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Government-by-Government Assessments: Zimbabwe

During the review period, the government made significant progress by ensuring actual revenues and expenditures reasonably corresponded to those in the enacted budget.  The government also made its executive budget proposal, enacted budget, and end-of-year report publicly available online within a reasonable period.  Information on some debt obligations was publicly available, including government guarantees of state-owned enterprise debt, but it did not publish total debt holdings by major state-owned enterprises.  The government maintained significant off-budget accounts.  Publicly available budget documents did not include a substantially complete picture of revenue and expenditures.  The budget included aggregate allocations to, but not earnings from, state-owned enterprises.  The intelligence budget was not part of the public budget, and there were no procedures in place to permit parliamentary review of it.  The supreme audit institution met international standards of independence but did not publish substantive reports within a reasonable period.  The government specified in law or regulation but did not appear to follow in practice the criteria and procedures for awarding natural resource extraction contracts or licenses.  Basic information on mining concessions was not publicly available.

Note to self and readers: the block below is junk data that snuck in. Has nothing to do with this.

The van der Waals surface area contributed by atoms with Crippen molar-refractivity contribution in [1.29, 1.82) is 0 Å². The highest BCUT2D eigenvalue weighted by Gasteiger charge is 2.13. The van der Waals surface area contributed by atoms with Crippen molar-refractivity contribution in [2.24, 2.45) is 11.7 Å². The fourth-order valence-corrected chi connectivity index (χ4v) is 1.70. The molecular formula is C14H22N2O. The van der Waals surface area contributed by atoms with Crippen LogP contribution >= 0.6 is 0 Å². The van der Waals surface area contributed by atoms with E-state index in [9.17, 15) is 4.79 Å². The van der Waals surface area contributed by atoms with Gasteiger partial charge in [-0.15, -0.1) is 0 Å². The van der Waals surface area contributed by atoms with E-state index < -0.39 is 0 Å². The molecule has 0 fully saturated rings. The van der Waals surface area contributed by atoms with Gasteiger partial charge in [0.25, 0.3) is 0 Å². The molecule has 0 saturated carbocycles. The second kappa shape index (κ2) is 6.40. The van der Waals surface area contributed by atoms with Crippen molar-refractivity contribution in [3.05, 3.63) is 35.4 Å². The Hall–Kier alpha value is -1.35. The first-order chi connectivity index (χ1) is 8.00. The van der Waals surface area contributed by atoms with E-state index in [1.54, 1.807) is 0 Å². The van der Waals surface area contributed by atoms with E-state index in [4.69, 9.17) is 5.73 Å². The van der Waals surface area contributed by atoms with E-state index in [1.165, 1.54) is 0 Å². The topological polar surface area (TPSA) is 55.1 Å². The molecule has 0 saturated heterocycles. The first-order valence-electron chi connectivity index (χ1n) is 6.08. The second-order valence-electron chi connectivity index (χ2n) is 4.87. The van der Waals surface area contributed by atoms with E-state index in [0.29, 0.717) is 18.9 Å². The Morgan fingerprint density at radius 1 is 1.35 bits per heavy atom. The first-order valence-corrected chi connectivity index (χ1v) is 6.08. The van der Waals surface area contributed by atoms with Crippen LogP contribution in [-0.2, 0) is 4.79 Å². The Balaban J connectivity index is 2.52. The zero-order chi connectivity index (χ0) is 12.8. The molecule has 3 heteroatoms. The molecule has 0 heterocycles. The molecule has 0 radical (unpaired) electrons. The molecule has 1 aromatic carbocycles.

Zimbabwe’s fiscal transparency would be improved by:

  • Publishing debt information of major state-owned enterprises;
  • Subjecting off-budget accounts and the intelligence budget to civilian oversight;
  • Providing a complete picture of revenues and expenditures;
  • Detailing allocations to and revenues from state-owned enterprises in budget documents;
  • Following laws and regulations governing natural resource extraction contracting and licensing in practice; and
  • Making basic information about such awards publicly available.

U.S. Department of State

The Lessons of 1989: Freedom and Our Future